When many of us think of thistles we do so with less than charitable thoughts, because most of the thistles we encounter are non-native, invasive species, growing in thick stands, chafing our flesh, snagging our clothing, and crowding out native wildflowers. I tend to cast a jaundiced eye upon them myself, although they do provide much nectar and pollen at certain times. Because of a question from long time reader Alison Erickson I am adding links here and here for people wanting to differentiate amongst native and non-native thistles
But native thistles are another matter altogether. They too provide food for a variety of insects, but do so with much more decorum, and always enhance the habitat in which they grow. Cirsium cymosum var. canovirens (which, I just discovered whilst researching this, was demoted to varietal status in 2004- previously it was known as C. canovirens) is a prime example of that, with its polite spacing, unique coloring, handsome form, wonderfully textured leaves, and bright flowers.
And it’s quite a valuable resource in its high desert habitat, blooming into August, when most other wildflowers have gone to seed. I’ve never seen one that didn’t have insects on it, and often there are several species. It is the only plant on which I’ve ever found the bright orange beetle Nemognatha lutea, and it is attractive to other beetles, Syrphids (flower flies), butterflies and diurnal moths, wasps and native bees, and a variety of true bugs (Hemiptera). Grey Green Thistle is a small oasis in the midst of a harsh environment, and it always gladdens my heart to see one.
Description– Up to 4’ tall, with a single grey-haired stem that has multiple branches on the upper half; basal leaves usually hairy, grayish green, up to 20” long by 4” wide; leaf margins lobed, divided, and tipped with spines; ventral side of leaves with prominent, straw colored veins; flower heads up to 1” in diameter, cream to light purple, in cobwebby cups; bracts heavily spined.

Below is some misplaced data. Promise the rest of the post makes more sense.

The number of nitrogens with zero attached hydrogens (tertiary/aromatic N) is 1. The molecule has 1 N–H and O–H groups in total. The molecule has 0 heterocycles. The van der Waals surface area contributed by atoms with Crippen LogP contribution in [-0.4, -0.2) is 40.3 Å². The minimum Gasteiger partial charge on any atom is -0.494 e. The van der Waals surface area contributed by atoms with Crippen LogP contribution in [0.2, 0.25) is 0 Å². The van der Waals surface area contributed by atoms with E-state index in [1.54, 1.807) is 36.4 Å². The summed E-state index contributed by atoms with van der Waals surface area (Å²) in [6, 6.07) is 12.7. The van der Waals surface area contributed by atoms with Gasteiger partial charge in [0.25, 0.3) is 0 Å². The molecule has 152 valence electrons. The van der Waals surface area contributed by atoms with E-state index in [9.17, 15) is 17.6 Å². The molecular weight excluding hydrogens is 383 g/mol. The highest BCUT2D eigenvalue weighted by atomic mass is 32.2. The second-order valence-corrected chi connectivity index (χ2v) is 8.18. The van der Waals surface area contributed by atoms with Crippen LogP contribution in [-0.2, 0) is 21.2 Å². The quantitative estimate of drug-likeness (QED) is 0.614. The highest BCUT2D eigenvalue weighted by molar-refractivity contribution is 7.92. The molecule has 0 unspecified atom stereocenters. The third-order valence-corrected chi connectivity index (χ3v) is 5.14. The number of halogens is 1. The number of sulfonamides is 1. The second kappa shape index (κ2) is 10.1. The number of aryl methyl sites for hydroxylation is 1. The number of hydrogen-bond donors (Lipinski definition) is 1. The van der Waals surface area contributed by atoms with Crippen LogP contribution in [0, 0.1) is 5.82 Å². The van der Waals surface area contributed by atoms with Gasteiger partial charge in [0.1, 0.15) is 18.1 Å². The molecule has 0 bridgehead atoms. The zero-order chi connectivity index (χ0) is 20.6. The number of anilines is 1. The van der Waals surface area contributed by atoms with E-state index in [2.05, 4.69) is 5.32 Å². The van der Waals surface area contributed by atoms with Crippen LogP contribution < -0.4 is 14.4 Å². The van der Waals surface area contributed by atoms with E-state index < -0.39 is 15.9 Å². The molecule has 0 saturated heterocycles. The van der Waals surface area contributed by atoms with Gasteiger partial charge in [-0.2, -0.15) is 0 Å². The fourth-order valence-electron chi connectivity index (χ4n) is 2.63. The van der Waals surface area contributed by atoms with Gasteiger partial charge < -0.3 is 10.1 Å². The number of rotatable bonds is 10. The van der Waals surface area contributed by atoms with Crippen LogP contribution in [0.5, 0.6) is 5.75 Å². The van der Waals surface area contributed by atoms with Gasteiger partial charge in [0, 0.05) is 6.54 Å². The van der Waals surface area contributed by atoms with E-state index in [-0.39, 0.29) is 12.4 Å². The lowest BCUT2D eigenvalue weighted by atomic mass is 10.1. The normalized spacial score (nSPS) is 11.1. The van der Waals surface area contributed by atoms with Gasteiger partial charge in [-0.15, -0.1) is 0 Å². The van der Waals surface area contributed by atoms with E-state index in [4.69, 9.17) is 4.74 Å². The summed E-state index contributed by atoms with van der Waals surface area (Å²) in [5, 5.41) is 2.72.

Similar species–Cirsium cymosum var. cymosum tends to grow in more fertile soils, and has flower heads up to 1.5” in diameter, but positive identification requires microscopic examination of phyllaries; other Cirsium have spines on dorsal leaf surface, lack veins on ventral leaf surfaces, have differently shaped and colored foliage, or different colored flowers.
Habitat– Clay and rocky soils in grasslands, sagebrush steppe, arid woodlands, from 1800-7500’ elevation
Range– Great Basin; in our region it is found east of the Cascades and west of the Rockies in Oregon, s Idaho, sw Montana; apparently absent from Washington and BC
Reproductive timing-Blooms April to August
Eaten by– Nemognatha lutea adults are frequent diners; Painted Lady, Mylitta Crescent, and California Crescent butterflies use it as a larval host, as do Artichoke Plume Moths, and various Pyrausta moths.
Etymology of names– Cirsium is from the Greek for thistle. The species epithet cymosum is from the Latin for ‘full of shoots’, and refers to the many branches on the top half of the stems. Var. canovirens means grey green in Latin, and refers to the overall coloration of the foliage. Because of this I consider ‘Grey Green Thistle’ to be a standardized common name.